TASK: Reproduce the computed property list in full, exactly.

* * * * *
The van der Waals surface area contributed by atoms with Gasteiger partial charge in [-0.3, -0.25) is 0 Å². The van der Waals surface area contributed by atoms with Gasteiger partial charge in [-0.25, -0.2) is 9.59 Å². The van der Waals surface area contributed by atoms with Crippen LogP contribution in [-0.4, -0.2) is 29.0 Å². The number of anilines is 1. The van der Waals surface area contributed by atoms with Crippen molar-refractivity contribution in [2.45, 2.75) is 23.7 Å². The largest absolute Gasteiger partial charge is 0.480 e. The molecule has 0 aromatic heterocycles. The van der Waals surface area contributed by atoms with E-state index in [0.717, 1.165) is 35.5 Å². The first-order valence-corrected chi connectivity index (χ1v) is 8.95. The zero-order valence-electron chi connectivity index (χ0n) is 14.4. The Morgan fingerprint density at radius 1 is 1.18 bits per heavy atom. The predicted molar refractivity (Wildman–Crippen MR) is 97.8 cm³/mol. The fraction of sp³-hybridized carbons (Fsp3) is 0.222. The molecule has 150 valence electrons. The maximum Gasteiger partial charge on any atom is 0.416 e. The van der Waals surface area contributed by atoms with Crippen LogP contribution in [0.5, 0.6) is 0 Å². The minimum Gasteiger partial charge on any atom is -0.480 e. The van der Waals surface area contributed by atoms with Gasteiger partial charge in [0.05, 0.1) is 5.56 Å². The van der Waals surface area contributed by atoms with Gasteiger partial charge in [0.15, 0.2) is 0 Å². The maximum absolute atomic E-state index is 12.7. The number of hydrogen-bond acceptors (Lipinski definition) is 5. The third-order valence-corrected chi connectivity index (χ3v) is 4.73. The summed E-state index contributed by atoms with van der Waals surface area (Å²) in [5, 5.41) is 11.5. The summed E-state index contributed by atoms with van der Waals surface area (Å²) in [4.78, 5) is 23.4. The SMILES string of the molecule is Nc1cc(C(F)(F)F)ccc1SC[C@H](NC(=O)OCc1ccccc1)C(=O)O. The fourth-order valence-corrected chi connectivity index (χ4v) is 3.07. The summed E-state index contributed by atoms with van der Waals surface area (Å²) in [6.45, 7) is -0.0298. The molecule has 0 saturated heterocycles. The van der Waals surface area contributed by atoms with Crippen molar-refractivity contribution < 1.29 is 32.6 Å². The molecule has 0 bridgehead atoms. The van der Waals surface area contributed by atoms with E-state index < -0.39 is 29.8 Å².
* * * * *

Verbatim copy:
The van der Waals surface area contributed by atoms with Gasteiger partial charge in [-0.3, -0.25) is 0 Å². The van der Waals surface area contributed by atoms with Gasteiger partial charge in [-0.25, -0.2) is 9.59 Å². The van der Waals surface area contributed by atoms with Crippen LogP contribution in [-0.4, -0.2) is 29.0 Å². The number of anilines is 1. The van der Waals surface area contributed by atoms with Crippen molar-refractivity contribution in [2.45, 2.75) is 23.7 Å². The largest absolute Gasteiger partial charge is 0.480 e. The molecule has 0 aromatic heterocycles. The van der Waals surface area contributed by atoms with E-state index in [0.717, 1.165) is 35.5 Å². The first-order valence-corrected chi connectivity index (χ1v) is 8.95. The zero-order valence-electron chi connectivity index (χ0n) is 14.4. The Morgan fingerprint density at radius 1 is 1.18 bits per heavy atom. The predicted molar refractivity (Wildman–Crippen MR) is 97.8 cm³/mol. The fraction of sp³-hybridized carbons (Fsp3) is 0.222. The molecule has 150 valence electrons. The maximum Gasteiger partial charge on any atom is 0.416 e. The van der Waals surface area contributed by atoms with Crippen LogP contribution in [0.5, 0.6) is 0 Å². The minimum Gasteiger partial charge on any atom is -0.480 e. The van der Waals surface area contributed by atoms with Gasteiger partial charge in [0.05, 0.1) is 5.56 Å². The van der Waals surface area contributed by atoms with Gasteiger partial charge in [0.15, 0.2) is 0 Å². The maximum absolute atomic E-state index is 12.7. The number of hydrogen-bond acceptors (Lipinski definition) is 5. The third-order valence-corrected chi connectivity index (χ3v) is 4.73. The summed E-state index contributed by atoms with van der Waals surface area (Å²) in [5, 5.41) is 11.5. The summed E-state index contributed by atoms with van der Waals surface area (Å²) in [4.78, 5) is 23.4. The SMILES string of the molecule is Nc1cc(C(F)(F)F)ccc1SC[C@H](NC(=O)OCc1ccccc1)C(=O)O. The fourth-order valence-corrected chi connectivity index (χ4v) is 3.07. The summed E-state index contributed by atoms with van der Waals surface area (Å²) in [6.45, 7) is -0.0298. The molecule has 0 saturated heterocycles. The van der Waals surface area contributed by atoms with Crippen molar-refractivity contribution < 1.29 is 32.6 Å². The molecule has 0 bridgehead atoms. The van der Waals surface area contributed by atoms with E-state index < -0.39 is 29.8 Å².